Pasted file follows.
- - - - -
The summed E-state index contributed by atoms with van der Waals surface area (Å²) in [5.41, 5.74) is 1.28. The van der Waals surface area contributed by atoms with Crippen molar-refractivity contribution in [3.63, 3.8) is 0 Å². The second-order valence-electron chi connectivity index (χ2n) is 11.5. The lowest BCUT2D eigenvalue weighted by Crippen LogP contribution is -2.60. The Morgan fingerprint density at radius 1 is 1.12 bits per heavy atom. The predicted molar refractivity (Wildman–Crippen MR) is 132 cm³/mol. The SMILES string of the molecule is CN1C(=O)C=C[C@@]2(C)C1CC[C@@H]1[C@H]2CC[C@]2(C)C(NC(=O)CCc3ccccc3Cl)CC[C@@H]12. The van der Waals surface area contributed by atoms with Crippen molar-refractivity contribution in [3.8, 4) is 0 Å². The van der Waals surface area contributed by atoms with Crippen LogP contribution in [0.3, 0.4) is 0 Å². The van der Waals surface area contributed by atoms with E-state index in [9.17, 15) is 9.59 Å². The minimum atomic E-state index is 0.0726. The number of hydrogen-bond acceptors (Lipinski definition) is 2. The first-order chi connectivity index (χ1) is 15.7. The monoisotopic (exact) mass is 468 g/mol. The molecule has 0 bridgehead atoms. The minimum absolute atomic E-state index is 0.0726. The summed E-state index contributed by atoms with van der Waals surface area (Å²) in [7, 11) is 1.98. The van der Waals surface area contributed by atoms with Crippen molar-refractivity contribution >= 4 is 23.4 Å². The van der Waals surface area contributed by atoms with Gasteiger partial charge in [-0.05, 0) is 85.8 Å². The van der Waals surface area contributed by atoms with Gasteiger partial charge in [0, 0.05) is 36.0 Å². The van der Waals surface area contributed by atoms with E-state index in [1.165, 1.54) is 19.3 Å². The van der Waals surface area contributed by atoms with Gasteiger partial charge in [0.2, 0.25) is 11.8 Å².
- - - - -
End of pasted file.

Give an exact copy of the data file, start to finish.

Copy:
The summed E-state index contributed by atoms with van der Waals surface area (Å²) in [5.41, 5.74) is 1.28. The van der Waals surface area contributed by atoms with Crippen molar-refractivity contribution in [3.63, 3.8) is 0 Å². The second-order valence-electron chi connectivity index (χ2n) is 11.5. The lowest BCUT2D eigenvalue weighted by Crippen LogP contribution is -2.60. The Morgan fingerprint density at radius 1 is 1.12 bits per heavy atom. The predicted molar refractivity (Wildman–Crippen MR) is 132 cm³/mol. The SMILES string of the molecule is CN1C(=O)C=C[C@@]2(C)C1CC[C@@H]1[C@H]2CC[C@]2(C)C(NC(=O)CCc3ccccc3Cl)CC[C@@H]12. The van der Waals surface area contributed by atoms with Crippen molar-refractivity contribution in [3.8, 4) is 0 Å². The van der Waals surface area contributed by atoms with Crippen LogP contribution in [0.3, 0.4) is 0 Å². The van der Waals surface area contributed by atoms with E-state index in [9.17, 15) is 9.59 Å². The minimum atomic E-state index is 0.0726. The number of hydrogen-bond acceptors (Lipinski definition) is 2. The first-order chi connectivity index (χ1) is 15.7. The monoisotopic (exact) mass is 468 g/mol. The molecule has 0 bridgehead atoms. The minimum absolute atomic E-state index is 0.0726. The summed E-state index contributed by atoms with van der Waals surface area (Å²) in [7, 11) is 1.98. The van der Waals surface area contributed by atoms with Crippen molar-refractivity contribution >= 4 is 23.4 Å². The van der Waals surface area contributed by atoms with Gasteiger partial charge in [-0.05, 0) is 85.8 Å². The van der Waals surface area contributed by atoms with Gasteiger partial charge in [0, 0.05) is 36.0 Å². The van der Waals surface area contributed by atoms with E-state index in [1.165, 1.54) is 19.3 Å². The van der Waals surface area contributed by atoms with Gasteiger partial charge in [0.2, 0.25) is 11.8 Å².